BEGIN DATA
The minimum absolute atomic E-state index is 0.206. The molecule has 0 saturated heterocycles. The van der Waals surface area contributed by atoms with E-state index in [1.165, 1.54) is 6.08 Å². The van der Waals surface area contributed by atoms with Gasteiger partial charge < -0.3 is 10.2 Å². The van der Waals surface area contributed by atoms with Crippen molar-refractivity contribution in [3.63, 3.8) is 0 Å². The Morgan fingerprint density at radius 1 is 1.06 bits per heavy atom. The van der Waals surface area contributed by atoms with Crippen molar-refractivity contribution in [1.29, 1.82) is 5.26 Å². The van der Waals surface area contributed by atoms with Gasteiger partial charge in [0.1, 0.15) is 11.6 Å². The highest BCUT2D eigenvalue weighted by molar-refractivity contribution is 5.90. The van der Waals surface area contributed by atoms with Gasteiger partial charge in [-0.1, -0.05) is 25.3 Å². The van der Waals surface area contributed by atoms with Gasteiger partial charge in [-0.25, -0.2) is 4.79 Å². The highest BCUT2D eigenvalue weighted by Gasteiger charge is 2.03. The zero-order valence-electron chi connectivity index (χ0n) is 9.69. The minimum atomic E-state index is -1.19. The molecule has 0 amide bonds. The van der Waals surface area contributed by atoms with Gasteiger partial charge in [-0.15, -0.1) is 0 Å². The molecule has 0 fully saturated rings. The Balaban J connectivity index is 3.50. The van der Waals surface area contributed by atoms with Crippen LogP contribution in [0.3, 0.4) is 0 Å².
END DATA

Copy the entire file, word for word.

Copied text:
The minimum absolute atomic E-state index is 0.206. The molecule has 0 saturated heterocycles. The van der Waals surface area contributed by atoms with E-state index in [1.165, 1.54) is 6.08 Å². The van der Waals surface area contributed by atoms with Gasteiger partial charge < -0.3 is 10.2 Å². The van der Waals surface area contributed by atoms with Crippen molar-refractivity contribution in [3.63, 3.8) is 0 Å². The Morgan fingerprint density at radius 1 is 1.06 bits per heavy atom. The van der Waals surface area contributed by atoms with Crippen molar-refractivity contribution in [1.29, 1.82) is 5.26 Å². The van der Waals surface area contributed by atoms with Gasteiger partial charge in [0.1, 0.15) is 11.6 Å². The highest BCUT2D eigenvalue weighted by molar-refractivity contribution is 5.90. The van der Waals surface area contributed by atoms with Gasteiger partial charge in [-0.1, -0.05) is 25.3 Å². The van der Waals surface area contributed by atoms with Gasteiger partial charge in [-0.25, -0.2) is 4.79 Å². The highest BCUT2D eigenvalue weighted by Gasteiger charge is 2.03. The zero-order valence-electron chi connectivity index (χ0n) is 9.69. The minimum atomic E-state index is -1.19. The molecule has 0 amide bonds. The van der Waals surface area contributed by atoms with Gasteiger partial charge in [-0.15, -0.1) is 0 Å². The molecule has 0 fully saturated rings. The Balaban J connectivity index is 3.50. The van der Waals surface area contributed by atoms with Crippen LogP contribution in [0.3, 0.4) is 0 Å².